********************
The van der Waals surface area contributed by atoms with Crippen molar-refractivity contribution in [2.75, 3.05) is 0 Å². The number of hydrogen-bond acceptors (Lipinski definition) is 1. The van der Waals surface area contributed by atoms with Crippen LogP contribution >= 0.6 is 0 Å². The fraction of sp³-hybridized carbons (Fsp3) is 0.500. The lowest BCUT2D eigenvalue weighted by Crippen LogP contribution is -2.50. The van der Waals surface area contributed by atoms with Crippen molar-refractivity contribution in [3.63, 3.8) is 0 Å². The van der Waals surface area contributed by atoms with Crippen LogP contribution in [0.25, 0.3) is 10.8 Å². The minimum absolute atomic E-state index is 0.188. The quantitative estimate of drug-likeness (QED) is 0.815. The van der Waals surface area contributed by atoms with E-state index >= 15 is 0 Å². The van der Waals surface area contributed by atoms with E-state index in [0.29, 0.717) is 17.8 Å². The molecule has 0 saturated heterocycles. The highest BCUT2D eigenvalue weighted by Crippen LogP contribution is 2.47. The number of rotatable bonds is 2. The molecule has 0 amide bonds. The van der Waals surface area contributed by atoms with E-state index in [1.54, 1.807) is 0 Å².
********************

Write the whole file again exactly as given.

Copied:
The van der Waals surface area contributed by atoms with Crippen molar-refractivity contribution in [2.75, 3.05) is 0 Å². The number of hydrogen-bond acceptors (Lipinski definition) is 1. The van der Waals surface area contributed by atoms with Crippen LogP contribution >= 0.6 is 0 Å². The fraction of sp³-hybridized carbons (Fsp3) is 0.500. The lowest BCUT2D eigenvalue weighted by Crippen LogP contribution is -2.50. The van der Waals surface area contributed by atoms with Crippen molar-refractivity contribution in [3.63, 3.8) is 0 Å². The van der Waals surface area contributed by atoms with Crippen LogP contribution in [0.25, 0.3) is 10.8 Å². The minimum absolute atomic E-state index is 0.188. The quantitative estimate of drug-likeness (QED) is 0.815. The van der Waals surface area contributed by atoms with E-state index >= 15 is 0 Å². The van der Waals surface area contributed by atoms with E-state index in [0.29, 0.717) is 17.8 Å². The molecule has 0 saturated heterocycles. The highest BCUT2D eigenvalue weighted by Crippen LogP contribution is 2.47. The number of rotatable bonds is 2. The molecule has 0 amide bonds. The van der Waals surface area contributed by atoms with E-state index in [1.54, 1.807) is 0 Å².